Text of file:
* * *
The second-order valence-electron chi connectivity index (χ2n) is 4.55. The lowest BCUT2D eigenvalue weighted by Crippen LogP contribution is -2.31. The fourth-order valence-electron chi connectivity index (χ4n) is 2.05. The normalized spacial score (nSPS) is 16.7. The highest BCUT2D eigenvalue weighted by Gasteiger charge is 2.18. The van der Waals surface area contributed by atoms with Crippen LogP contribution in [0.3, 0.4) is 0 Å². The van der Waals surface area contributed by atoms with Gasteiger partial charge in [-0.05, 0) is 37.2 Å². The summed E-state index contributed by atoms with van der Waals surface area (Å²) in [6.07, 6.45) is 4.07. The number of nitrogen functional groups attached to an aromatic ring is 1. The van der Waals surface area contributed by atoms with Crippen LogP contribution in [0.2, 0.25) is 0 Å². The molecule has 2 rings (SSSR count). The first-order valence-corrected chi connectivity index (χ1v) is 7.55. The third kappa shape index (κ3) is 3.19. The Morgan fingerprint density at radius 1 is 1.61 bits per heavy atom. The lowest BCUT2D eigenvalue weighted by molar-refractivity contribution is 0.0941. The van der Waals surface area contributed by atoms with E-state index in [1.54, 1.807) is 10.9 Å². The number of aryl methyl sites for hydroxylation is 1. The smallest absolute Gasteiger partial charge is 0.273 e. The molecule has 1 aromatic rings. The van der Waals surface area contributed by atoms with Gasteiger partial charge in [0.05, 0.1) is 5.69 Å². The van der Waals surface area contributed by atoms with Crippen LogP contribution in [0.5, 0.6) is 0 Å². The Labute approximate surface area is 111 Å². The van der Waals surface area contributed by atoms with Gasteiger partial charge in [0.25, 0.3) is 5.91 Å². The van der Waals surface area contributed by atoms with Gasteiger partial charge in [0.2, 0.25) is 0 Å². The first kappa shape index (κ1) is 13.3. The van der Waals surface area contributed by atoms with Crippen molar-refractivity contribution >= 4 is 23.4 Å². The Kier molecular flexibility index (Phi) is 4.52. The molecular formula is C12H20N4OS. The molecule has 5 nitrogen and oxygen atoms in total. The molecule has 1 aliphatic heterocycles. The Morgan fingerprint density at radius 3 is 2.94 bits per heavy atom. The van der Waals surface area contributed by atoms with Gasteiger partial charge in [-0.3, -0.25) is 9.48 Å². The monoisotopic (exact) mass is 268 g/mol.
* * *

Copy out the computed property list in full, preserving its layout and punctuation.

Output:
The second-order valence-electron chi connectivity index (χ2n) is 4.55. The lowest BCUT2D eigenvalue weighted by Crippen LogP contribution is -2.31. The fourth-order valence-electron chi connectivity index (χ4n) is 2.05. The normalized spacial score (nSPS) is 16.7. The highest BCUT2D eigenvalue weighted by Gasteiger charge is 2.18. The van der Waals surface area contributed by atoms with Crippen LogP contribution in [0.3, 0.4) is 0 Å². The van der Waals surface area contributed by atoms with Gasteiger partial charge in [-0.05, 0) is 37.2 Å². The summed E-state index contributed by atoms with van der Waals surface area (Å²) in [6.07, 6.45) is 4.07. The number of nitrogen functional groups attached to an aromatic ring is 1. The van der Waals surface area contributed by atoms with Crippen LogP contribution in [0.2, 0.25) is 0 Å². The molecule has 2 rings (SSSR count). The first-order valence-corrected chi connectivity index (χ1v) is 7.55. The third kappa shape index (κ3) is 3.19. The Morgan fingerprint density at radius 1 is 1.61 bits per heavy atom. The lowest BCUT2D eigenvalue weighted by molar-refractivity contribution is 0.0941. The van der Waals surface area contributed by atoms with E-state index in [1.54, 1.807) is 10.9 Å². The number of aryl methyl sites for hydroxylation is 1. The smallest absolute Gasteiger partial charge is 0.273 e. The molecule has 1 aromatic rings. The van der Waals surface area contributed by atoms with Gasteiger partial charge in [0.05, 0.1) is 5.69 Å². The van der Waals surface area contributed by atoms with Crippen LogP contribution in [0.5, 0.6) is 0 Å². The Labute approximate surface area is 111 Å². The van der Waals surface area contributed by atoms with Gasteiger partial charge in [0.25, 0.3) is 5.91 Å². The van der Waals surface area contributed by atoms with Gasteiger partial charge in [0.2, 0.25) is 0 Å². The first kappa shape index (κ1) is 13.3. The van der Waals surface area contributed by atoms with Crippen molar-refractivity contribution >= 4 is 23.4 Å². The Kier molecular flexibility index (Phi) is 4.52. The molecular formula is C12H20N4OS. The molecule has 5 nitrogen and oxygen atoms in total. The molecule has 1 aliphatic heterocycles. The Morgan fingerprint density at radius 3 is 2.94 bits per heavy atom. The van der Waals surface area contributed by atoms with Gasteiger partial charge in [-0.3, -0.25) is 9.48 Å². The monoisotopic (exact) mass is 268 g/mol.